Named for the narrow strait that marks the entrance to the San Francisco Bay from the Pacific Ocean, the Golden Gate Bridge was constructed from January 1933 to May 1937. At the time, it was the longest suspension bridge in the world, at 4,200 feet. From the beginning, the bridge’s location posed challenges for its construction, not least because of its proximity to the mighty San Andreas Fault, which passes from north to south through the San Francisco Bay area. In addition, the tumultuous waters of the strait posed grave dangers for the underwater construction work necessary to build the bridge.
Still, the engineer Joseph Strauss waged a tireless 16-year campaign to convince skeptical city officials and other opponents of the controversial project. On the bridge’s opening day, he triumphantly exclaimed: “The bridge which could not and should not be built, which the War Department would not permit, which the rocky foundation of the pier base would not support, which would have no traffic to justify it, which would ruin the beauty of the Golden Gate, which could not be completed within my costs estimate of $27,165,000, stands before you in all its majestic splendor, in complete refutation of every attack made upon it.”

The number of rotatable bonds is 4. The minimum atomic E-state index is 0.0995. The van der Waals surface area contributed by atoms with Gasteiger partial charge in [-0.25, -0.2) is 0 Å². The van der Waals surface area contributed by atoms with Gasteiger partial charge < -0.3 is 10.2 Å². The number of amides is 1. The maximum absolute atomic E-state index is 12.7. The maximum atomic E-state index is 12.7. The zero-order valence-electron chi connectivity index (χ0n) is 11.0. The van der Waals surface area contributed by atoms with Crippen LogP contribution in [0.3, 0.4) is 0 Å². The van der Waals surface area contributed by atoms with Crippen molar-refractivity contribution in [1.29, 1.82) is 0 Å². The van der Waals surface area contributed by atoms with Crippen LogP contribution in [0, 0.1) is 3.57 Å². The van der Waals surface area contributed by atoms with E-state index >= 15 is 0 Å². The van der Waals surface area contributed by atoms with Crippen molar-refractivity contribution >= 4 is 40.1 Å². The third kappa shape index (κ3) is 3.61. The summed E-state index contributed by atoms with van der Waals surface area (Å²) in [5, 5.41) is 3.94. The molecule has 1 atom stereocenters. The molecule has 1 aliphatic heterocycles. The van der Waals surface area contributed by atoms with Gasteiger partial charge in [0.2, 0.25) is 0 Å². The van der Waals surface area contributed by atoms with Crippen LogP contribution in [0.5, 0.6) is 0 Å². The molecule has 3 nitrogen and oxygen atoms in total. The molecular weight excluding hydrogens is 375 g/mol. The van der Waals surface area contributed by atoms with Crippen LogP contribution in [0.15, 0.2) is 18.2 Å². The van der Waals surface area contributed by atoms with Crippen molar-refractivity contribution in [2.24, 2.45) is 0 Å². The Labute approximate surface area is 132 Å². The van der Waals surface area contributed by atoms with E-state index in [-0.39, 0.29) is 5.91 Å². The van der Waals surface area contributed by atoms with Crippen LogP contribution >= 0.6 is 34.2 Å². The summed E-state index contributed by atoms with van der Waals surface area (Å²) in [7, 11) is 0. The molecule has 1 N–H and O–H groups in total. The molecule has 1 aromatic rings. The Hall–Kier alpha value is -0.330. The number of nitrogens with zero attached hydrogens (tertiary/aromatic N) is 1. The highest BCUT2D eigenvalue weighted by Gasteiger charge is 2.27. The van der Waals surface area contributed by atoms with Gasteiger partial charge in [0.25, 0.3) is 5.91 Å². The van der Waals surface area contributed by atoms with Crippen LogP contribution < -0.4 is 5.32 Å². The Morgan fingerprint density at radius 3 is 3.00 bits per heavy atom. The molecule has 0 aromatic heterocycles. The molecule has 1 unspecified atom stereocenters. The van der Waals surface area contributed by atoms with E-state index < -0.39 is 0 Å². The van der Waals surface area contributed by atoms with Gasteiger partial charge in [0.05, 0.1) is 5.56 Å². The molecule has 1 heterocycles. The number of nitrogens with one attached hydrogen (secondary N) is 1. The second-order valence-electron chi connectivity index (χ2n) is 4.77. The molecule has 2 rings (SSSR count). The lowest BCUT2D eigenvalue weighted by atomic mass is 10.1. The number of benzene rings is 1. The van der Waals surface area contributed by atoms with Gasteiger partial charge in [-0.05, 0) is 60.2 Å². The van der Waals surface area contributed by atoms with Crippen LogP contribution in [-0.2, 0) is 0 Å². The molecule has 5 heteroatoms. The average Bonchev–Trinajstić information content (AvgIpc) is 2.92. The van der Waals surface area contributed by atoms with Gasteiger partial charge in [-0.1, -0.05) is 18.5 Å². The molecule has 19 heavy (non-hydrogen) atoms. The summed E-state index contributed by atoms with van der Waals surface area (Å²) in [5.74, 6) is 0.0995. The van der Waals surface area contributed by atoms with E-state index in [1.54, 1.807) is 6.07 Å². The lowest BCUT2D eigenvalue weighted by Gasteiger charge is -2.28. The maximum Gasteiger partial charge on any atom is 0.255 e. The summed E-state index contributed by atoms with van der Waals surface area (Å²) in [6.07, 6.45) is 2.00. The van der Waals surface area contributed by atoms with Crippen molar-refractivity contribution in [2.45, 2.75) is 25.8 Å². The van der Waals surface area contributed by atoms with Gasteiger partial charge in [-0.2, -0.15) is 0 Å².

By 6 a.m. on May 27, 18,000 people were lined up on both the San Francisco and Marin sides; in all, some 200,000 showed up that day. At the appointed hour, a foghorn blew and the toll gates opened, releasing the earliest arrivals, who rushed to be the first to cross. Many schools, offices and stores were closed, and the day was designated “Pedestrian Day.” The next day, the bridge opened to vehicular traffic. Across the country in the White House, President Franklin Delano Roosevelt proclaimed the bridge open to the world, and by the end of the day, more than 32,000 vehicles had paid tolls and crossed. According to the official Web site of the Golden Gate Bridge, nearly 2 billion vehicles have crossed the bridge (in both north- and southbound directions) in the 70-plus years of its operation.